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- A survey that shows a great struggle -

Katie Heinsch takes on mental health issue at Lake Oswego High School

REVIEW PHOTO: VERN UYETAKE - Katie Heinsch's high school career did not turn out like she had hoped. But Heinsch has left an important gift for students at Lake Oswego High School.“I’m struggling,” Katie Heinsch realized. “Where do I go for help?”

Surprisingly, she found what she needed within herself.

Once it seemed that Heinsch had everything she needed to succeed at Lake Oswego High School. But as a senior, it appeared she wouldn’t even be able to graduate. Her present was troubling, she said, and her future was cloudy, to say the least.

But somehow Heinsch found the answer that she could help herself by helping other students. As painful as her struggles with mental health were, Heinsch knew she was hardly alone. There were many others just like her, hurting from anxiety, depression or even cutting disorders, but not finding the resources to help themselves.

Now, thanks to Heinsch, they have an excellent resource. She conducted a mental health survey that covered more than 1,000 students, and now the school has a bedrock of information that could be a starting point for efforts to help students with mental health disorders. To Heinsch, mental health is at least as important as academics to students, and she hopes this matter is addressed as soon as possible.

“I noticed a lot of students struggling with mental health issues,” Heinsch said. “My survey showed what I suspected. There are all of these struggling students and zero support here.”

Heinsch’s high school career got off to a brilliant start. She achieved a 4.0 grade point average as a freshman and sophomore. But at the end of her sophomore year, she was diagnosed with an anxiety disorder and depression. Her grades dropped sharply as a junior as her depression grew worse. She remembers one painful moment that also showed she was not alone in what she went through.

“As a freshman, one of my friends told me, ‘Katie, I cut myself,’” Heinsch said. “That upset me so much that my own mental health went down.”

From then on, her high school experience became increasingly painful. She plummeted from the honor roll. Efforts to obtain help at the school sometimes resulted in Heinsch leaving an office in tears.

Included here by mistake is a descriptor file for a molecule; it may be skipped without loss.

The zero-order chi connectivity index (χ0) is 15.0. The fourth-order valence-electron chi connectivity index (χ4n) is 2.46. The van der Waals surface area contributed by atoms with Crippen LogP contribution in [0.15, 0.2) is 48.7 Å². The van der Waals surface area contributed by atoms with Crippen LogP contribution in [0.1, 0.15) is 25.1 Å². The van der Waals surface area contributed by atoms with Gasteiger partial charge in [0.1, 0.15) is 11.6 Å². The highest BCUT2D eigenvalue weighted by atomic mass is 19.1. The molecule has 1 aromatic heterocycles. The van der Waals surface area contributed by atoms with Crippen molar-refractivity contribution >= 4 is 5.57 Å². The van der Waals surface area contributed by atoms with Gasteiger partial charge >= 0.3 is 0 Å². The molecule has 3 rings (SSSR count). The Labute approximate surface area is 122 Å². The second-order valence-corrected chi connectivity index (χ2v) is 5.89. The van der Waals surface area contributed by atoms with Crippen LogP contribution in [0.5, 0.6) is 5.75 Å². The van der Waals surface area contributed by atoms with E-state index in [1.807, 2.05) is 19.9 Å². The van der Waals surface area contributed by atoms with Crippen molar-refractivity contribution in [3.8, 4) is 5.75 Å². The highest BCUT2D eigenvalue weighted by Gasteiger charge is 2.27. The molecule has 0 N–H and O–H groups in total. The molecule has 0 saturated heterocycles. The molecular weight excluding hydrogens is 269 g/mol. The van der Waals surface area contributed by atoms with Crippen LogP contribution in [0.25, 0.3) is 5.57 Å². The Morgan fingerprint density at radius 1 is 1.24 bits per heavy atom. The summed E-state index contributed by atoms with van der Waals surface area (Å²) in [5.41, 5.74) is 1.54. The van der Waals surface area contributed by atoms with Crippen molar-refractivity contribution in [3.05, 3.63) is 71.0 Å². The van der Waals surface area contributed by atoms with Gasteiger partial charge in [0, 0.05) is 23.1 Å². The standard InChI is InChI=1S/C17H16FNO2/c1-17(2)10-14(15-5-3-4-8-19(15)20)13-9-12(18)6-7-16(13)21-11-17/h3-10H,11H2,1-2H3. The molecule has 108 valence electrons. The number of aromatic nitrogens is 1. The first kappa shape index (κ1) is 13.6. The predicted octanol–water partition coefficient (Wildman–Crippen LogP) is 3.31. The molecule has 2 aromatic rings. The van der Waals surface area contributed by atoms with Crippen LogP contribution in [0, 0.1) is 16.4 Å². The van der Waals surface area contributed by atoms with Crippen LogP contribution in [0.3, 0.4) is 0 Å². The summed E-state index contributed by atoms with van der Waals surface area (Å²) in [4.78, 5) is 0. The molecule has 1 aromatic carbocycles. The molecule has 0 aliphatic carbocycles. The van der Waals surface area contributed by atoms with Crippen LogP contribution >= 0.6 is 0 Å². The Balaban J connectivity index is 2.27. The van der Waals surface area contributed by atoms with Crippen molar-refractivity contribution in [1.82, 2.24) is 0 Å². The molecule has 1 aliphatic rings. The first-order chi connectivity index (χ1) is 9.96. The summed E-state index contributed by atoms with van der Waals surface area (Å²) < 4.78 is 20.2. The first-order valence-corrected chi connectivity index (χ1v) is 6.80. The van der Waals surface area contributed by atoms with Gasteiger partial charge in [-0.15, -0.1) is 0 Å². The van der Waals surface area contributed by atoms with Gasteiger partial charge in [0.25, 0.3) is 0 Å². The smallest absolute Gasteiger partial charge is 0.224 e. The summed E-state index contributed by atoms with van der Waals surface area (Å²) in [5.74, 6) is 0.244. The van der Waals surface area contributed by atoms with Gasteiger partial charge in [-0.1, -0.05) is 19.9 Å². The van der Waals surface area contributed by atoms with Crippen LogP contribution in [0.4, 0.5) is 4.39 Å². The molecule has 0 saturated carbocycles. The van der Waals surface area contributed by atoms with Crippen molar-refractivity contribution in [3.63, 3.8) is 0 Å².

“Despite having help and support outside of school, my academic career took a huge hit,” Heinsch said. “I ended up not being able to pass many of my classes because I couldn’t even bring myself to get out of bed.”

Yet she did not totally give in to despair. She wanted to show that mental health problems were a huge issue at Lake Oswego High School.

“I think I know more students with mental health issues than I know students without mental health issues,” Heinsch said. “Most students know there is an ongoing problem at our school. All of my experiences in life made me think I needed to do something about this.”

The answer was a mental health survey, she said.

The first step was for Heinsch to take her idea to Cathy Turner, psychologist for both Lake Oswego and Lakeridge high schools. Preparing the survey was a lengthy, difficult task, because Turner and Heinsch both wanted ot to be comprehensive. But Turner was a bulwark of support for Heinsch, and the effort succeeded.

Once the survey was ready, Heinsch needed students. You might think most high school students would quickly reject a project that would pin them down on their mental health, but Heinsch found that very much the opposite was true. She got 1,100 responses and “everyone took it really seriously.”

Although the response was gratifying, it fell short of painting a complete picture of mental health at LOHS.

“A lot of students with depressive anxiety just don’t come to school very often,” Heinsch said. “Five people I know just weren’t here to take the survey.”

Still, Heinsch said enough students took the survey to confirm what she believed, especially about attention to academics totally overshadowing concerns about mental health.

“We can’t have academics way up when students are struggling with mental health issues,” Heinsch said. “We need to incorporate mental health into the curriculum.”

In a survey full of eye-opening results, perhaps one stands out.

“Thirty-nine percent of the students reported knowing three or more students who have self-harmed,” Heinsch said. “It would be rare to come across a student who doesn’t know at least one other student struggling with stress, anxiety and/or depression.”

Heinsch was “really banking on this effort going somewhere,” and her hopes have come true. Turner has succeeded in convincing school officials to hold a mental health assembly on March 31.

It should serve as a gateway to increased knowledge about mental health at LOHS.

“Once you find out something is happening, how can you not do something about it?” Heinsch asked. “What if students break down in college and become alcoholics? Maybe if parents know about this, they’ll do something about it.”

Heinsch still has her troubles. She will not graduate this spring. She is making plans to obtain her GED. Her high school career has been a disappointment for someone so gifted.

Although she is confident her life will work out in the future, she said, “I’ve given up a lot of my own dreams.”

Yet Heinsch has also made a tremendous accomplishment.

“I love this school. It’s a great school,” she said. “I wanted to leave it a better place.”

Contact Cliff Newell at 503-636-1281 ext. 105 or This email address is being protected from spambots. You need JavaScript enabled to view it..